Given Mitt Romney’s disastrous foreign policy forays to date, you might think that his handlers would put some some serious statesmanship, along with original and creative thought into his big foreign policy speech for the closing weeks of the presidential campaign. Alas, that would not be the case, as Ed Kilgore explains in this excerpt of his Washington Monthly post on the topic:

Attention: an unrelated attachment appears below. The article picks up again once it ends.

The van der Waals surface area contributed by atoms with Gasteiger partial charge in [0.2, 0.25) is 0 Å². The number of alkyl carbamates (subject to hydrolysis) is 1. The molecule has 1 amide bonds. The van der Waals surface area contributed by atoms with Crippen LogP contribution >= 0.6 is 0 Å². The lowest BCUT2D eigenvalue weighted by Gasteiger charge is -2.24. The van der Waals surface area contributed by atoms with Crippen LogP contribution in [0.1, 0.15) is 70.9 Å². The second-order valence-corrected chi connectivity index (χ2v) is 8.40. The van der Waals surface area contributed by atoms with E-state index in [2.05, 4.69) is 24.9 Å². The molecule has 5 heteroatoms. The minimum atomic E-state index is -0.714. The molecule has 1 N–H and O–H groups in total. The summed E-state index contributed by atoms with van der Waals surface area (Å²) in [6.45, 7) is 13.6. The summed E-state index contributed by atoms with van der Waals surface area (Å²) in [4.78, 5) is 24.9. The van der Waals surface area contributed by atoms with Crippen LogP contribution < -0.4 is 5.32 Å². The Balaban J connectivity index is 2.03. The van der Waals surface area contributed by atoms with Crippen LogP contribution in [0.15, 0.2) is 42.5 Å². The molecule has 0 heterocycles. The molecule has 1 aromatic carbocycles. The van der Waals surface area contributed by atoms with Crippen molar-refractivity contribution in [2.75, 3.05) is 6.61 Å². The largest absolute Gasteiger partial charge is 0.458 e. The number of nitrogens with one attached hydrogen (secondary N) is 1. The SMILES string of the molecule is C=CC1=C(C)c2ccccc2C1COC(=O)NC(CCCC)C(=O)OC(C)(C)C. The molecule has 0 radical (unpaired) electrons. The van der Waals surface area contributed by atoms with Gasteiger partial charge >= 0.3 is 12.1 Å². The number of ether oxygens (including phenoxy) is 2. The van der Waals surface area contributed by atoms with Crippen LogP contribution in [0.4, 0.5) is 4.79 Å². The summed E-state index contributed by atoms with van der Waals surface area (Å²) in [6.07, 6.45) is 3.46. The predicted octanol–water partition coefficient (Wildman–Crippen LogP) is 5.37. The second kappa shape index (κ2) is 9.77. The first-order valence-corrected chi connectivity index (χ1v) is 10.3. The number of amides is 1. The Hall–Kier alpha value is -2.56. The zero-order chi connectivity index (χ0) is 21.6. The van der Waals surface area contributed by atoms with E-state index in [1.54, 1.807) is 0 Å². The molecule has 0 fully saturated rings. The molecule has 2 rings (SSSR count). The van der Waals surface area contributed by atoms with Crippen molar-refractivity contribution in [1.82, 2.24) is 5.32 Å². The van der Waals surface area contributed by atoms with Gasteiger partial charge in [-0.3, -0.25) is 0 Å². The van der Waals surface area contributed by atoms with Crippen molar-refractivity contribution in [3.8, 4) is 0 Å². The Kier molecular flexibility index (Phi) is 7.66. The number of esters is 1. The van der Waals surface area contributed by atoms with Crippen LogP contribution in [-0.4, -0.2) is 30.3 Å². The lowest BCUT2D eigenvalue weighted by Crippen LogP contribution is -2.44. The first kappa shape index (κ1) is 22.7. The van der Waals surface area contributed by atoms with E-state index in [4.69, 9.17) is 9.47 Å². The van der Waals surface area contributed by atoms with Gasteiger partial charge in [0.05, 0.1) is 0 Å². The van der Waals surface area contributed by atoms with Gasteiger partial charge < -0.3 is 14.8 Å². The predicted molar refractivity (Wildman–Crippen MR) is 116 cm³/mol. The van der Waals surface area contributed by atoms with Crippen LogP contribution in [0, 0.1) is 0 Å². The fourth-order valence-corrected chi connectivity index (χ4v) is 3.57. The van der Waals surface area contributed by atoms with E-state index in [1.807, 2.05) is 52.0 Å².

What’s most interesting about Romney’s foreign policy rap, other than its belligerant emptiness, is that it is so remarkably close to the underlying foreign policy principle of the Bush-Cheney administration, which treated the entire world as composed of small and unruly children whose most important need was for “resolve” and “discipline” from Big Daddy. I thought we abundantly learned in those years that “resolve” was a poor substitute for skillful diplomacy and a foreign policy/national security strategy a bit more complicated than “cross us and we’ll blow you up.” Romney does talk a lot, though not with any clear connection to the Middle East, about free trade. At a time when Americans are more than a little ambivalent about free trade, does he really think that is going to be our triumphant, self-evidently attractive formula for addressing the world’s or the Middle East’s problems?